DES MOINES, Iowa — Mitt Romney's blistering ads criticizing Mike Huckabee and John McCain drew sharp rebukes from their targets and wary responses from voters Saturday, as candidates barnstormed Iowa five days before the nation's first presidential voting takes place in caucuses here.
Candidates tried to set a lofty tone in person — Romney in his stump speech offered themes like "my vision for America is an optimistic one." But such messages were drowned out by the shrill debate over attack ads.
Romney launched a new one against McCain in New Hampshire on Saturday.
"McCain championed a bill to let every illegal immigrant stay in American permanently," the 30-second TV spot says. "He even voted to allow illegal immigrants to collect Social Security."
McCain has long championed allowing undocumented immigrants to gain legal status if they fulfill certain requirements.
The tone was similar to one Romney rolled out Friday in Iowa against Huckabee.
"Soft on government spending," the ad charges. "His foreign policy? 'Ludicrous,' says Condoleezza Rice.
Huckabee's also taken heat from an ad put up by the independent Club for Growth, an anti-tax group spending more than $500,000 to persuade Iowa Republicans that the former Arkansas governor is a tax raiser.
The ad shows Huckabee, during his unflattering obese years, trying to persuade the Arkansas legislature to raise some taxes. It doesn't mention that he lowered many others.
Huckabee fought back Saturday.
"Every time you turn on your television you're going to see all the terrible things my opponents said I did," he told hundreds crowded into a restaurant in Indianola. "Mitt Romney's not only attacking me. He's now attacked John McCain, he's attacked Rudy Giuliani, he's attacked everybody. He's not telling people why he ought to be president."
McCain, the Arizona senator, dismissed Romney's charges and called him "a phony."
"We have to respond and we will respond," he told NBC, adding that "we won't engage in that kind of campaigning, nor will we stoop to responding to a lot of it."
Whether any of this affects voters is uncertain.
"I think they're ridiculous," said Gerrit Branderhorst, a Republican retiree from Pella and a Huckabee supporter. "Why run somebody down so bad when it's really not true?"
Keith Ervin, a Republican car dealer in Vinton, Iowa, who's leaning toward
McCain, said: "I don't like the name-calling. I don't do it to my competitors and I don't like them to do it to me. I think it probably changed Romney from my first choice to my second."
Bonita Davis, a Democrat from Independence, agreed: "Whoever's got the most negative ads is going to lose my vote."
Romney barnstormed Saturday through four Iowa cities and found dozens of undecided voters at each stop. His message was upbeat and he took no questions.
Asked as he was leaving the Coffee House Hollander in Altoona if the negative ads were having much impact, he said, "Who knows?" Pressed, he again said, "Who knows?" and quickly walked away.
Throughout the state, voters said that while they were aware of the ads, they would not be a major factor as they made up their minds.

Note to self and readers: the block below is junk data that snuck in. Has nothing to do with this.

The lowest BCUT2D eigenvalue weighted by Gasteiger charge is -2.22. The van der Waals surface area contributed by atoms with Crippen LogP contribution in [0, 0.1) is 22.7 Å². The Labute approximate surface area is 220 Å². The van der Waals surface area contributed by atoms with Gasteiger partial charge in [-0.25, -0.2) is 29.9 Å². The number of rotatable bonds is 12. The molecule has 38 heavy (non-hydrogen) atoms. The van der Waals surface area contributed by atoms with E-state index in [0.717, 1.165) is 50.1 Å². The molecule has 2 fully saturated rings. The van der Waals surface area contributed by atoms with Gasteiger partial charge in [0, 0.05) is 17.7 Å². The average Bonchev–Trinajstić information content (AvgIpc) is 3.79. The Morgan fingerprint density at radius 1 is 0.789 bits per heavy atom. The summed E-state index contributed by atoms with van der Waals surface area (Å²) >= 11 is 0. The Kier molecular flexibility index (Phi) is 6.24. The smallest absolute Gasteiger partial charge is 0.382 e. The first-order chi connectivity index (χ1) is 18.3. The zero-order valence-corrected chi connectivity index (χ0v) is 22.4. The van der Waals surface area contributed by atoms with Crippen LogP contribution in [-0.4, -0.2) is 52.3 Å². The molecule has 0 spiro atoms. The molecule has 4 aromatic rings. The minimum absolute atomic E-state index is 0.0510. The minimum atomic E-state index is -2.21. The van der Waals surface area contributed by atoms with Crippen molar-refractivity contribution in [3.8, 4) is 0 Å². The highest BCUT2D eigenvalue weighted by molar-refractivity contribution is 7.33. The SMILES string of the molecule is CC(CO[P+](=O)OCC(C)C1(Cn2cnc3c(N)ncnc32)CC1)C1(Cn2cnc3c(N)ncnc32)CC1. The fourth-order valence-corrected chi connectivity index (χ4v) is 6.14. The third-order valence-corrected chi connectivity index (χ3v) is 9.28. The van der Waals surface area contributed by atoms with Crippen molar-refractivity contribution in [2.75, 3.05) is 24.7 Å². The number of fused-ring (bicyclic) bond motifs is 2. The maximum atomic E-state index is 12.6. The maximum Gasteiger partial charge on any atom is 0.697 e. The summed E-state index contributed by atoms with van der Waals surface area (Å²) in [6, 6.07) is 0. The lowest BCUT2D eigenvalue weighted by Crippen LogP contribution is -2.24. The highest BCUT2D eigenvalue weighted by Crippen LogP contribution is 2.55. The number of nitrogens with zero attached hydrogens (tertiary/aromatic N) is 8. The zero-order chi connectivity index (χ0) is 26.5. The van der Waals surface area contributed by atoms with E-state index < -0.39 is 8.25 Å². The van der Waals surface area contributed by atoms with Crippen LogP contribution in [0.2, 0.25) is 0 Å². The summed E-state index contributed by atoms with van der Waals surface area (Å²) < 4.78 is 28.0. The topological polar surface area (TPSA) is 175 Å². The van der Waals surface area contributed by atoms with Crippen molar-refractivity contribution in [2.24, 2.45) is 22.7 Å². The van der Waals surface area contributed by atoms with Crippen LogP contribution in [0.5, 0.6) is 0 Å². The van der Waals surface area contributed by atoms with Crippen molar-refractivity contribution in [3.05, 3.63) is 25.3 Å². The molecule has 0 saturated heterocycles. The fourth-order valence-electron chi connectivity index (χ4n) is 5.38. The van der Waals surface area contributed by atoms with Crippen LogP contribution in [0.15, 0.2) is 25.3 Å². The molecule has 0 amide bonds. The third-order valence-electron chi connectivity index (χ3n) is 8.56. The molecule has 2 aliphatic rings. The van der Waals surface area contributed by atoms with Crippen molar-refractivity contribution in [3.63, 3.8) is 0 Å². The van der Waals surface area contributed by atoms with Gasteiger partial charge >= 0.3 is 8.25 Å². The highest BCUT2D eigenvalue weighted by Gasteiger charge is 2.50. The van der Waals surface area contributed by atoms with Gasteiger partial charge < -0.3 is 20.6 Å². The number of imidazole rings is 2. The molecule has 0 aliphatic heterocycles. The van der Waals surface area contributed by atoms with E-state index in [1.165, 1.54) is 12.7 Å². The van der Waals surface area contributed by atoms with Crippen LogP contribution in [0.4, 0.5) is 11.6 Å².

"What I care about is where people stand on foreign policy and the economy," said Joel Dunlop, an Ankeny college student.
"I hate those ads. I don't pay attention to 'em; I know what I'm doing when I go to vote," said Karen Veoss , a college official from Mt. Pleasant.
But more such ads are coming. In one, the American Federation of State, County and Municipal Employees, a union that endorsed New York Sen. Hillary Rodham Clinton, slams the health care plan of Illinois Sen. Barack Obama, claiming it would prevent many adults from getting coverage because it lacks a government mandate. The Obama campaign said AFSCME spent more than $300,000 airing the ad.
But Democratic campaigns aren't airing their own attack ads, at least not yet; Obama told an audience Friday that he "resisted" advice that the only way he could beat Clinton was if he "does a Tonya Harding on her," a reference to the disgraced Olympic ice skater who attacked a rival.
Clinton also stayed on a high road Saturday, telling reporters in Eldridge that she had no plans to go negative. "I am staying on my positive message of change," she said.
Meanwhile, former North Carolina Sen. John Edwards defended himself against another ad-related allegation. Rachel Mellon, widow of financier Paul Mellon, reportedly gave $495,000 to the Alliance for a New America, an independent group spending a reported $1.7 million on ads supporting Edwards in Iowa. The so-called "527" group is not subject to federal campaign limits.
Edwards said Saturday he had "absolutely no control" over the donation.
Obama's camp wasn't buying that.
"His campaign simply exploited the biggest loophole in the campaign finance system in order to get public matching funds, while arranging through allies to benefit from a 527," said Obama campaign manager David Plouffe.
"That's how they avoided the spending limits that are a condition of the public matching funds," he said. Candidates can qualify for federal money if they meet certain requirements, but then must adhere to strict spending guidelines.
(Jim Morrill of The Charlotte Observer contributed.)